Indiana Hall 1:55.3 by Striking Sahbra was bought in 2005 and has 24 wins and $505,831 made lifetime and races at the Preferred level on the OJC.

Tuck was bought privately in 2005 for $15,000 and has 16 wins and $261,542 lifetime with $58,650 in 2008.

These and other young horses and future stars developing in Ed’s stable are under the care of Rob Fellows who, largely due to the success of the SSG horses, is now one of the top conditioners on the Ontario Jockey Club circuit.

Irwin Stables, Ontario

Just ask Gord Irwin of Ontario

I first met Gord Irwin in Harrisburg in 1999 where we had our Pedigree Matching booth to demonstrate the program. He was an old-timer in the business having trained and raced horses for over thirty years, mostly on the B-circuit in Ontario. He had just got rid of all of his racing stock and invested the proceeds in one good racemare who was racing in the Preferred ranks in Toronto. As he put it he wanted to have at least one good horse in his lifetime as a trainer.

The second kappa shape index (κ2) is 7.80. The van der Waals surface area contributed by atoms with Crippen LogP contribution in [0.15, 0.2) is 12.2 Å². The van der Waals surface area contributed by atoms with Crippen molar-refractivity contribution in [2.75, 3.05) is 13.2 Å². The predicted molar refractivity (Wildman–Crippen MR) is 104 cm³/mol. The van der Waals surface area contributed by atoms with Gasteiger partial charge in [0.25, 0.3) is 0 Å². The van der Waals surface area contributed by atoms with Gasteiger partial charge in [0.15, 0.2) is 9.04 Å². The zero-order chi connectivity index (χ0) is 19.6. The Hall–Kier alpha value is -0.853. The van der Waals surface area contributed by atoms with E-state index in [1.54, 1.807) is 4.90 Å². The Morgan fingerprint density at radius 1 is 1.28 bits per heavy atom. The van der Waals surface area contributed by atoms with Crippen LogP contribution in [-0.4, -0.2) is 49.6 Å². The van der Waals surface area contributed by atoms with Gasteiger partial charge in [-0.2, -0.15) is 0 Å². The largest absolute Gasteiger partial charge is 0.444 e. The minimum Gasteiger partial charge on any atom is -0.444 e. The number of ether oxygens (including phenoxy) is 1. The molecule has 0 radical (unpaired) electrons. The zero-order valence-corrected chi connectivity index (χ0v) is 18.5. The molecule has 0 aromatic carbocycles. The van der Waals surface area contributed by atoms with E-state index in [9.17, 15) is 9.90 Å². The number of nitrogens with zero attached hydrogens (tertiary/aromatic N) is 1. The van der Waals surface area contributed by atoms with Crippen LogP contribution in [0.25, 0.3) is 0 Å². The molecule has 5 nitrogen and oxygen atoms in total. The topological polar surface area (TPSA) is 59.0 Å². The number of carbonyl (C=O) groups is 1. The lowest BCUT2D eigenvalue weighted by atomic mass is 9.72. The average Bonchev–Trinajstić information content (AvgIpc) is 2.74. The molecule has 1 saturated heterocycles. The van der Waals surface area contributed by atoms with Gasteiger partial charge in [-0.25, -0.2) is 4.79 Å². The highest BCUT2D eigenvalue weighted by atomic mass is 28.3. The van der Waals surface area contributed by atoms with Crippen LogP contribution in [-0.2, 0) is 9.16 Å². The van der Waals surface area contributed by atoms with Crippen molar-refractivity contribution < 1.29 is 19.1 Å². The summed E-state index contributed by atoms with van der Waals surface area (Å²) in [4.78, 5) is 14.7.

Just in case the mare did not work out he asked me which sire in Ontario to breed her to. I checked the possibilities and recommended Camluck. Gord’s first reaction was “Can’t do it – too expensive”. I told him that the stud fee of $10,000 may seem expensive but if it’s the right cross then it would be the best investment he could make. “You can’t afford not to breed to him” I told Gord.

Three and a half years later Gord called me out of the blue. “Guess what, Norm, I bred that mare to Camluck just like you said and I got a pretty nice two year old filly. She has made almost $100,000 already. You were right about the stud fee.” Not only did he accept my recommendation but he found a way to pay for the stud fee. He was one of the first to try embryo transfer in Canada and raced the mare to pay for it.

The filly was Invitro who made $2,283,947 in her career racing almost exclusively in Ontario. She is now bred to Somebeachsomewhere, again on my recommendation. Gord may just strike gold again.

Gord Irwin spent a lifetime racing cheap horses and going nowhere. On one fateful day he made two decisions that changed his life. Now he enjoys the winters in Florida and can truly say he had that one great horse that everyone dreams of.

Hollylaine Island Farms, PEI

Just ask Dr Bob Webster of Hollylaine Island Farm, PEI.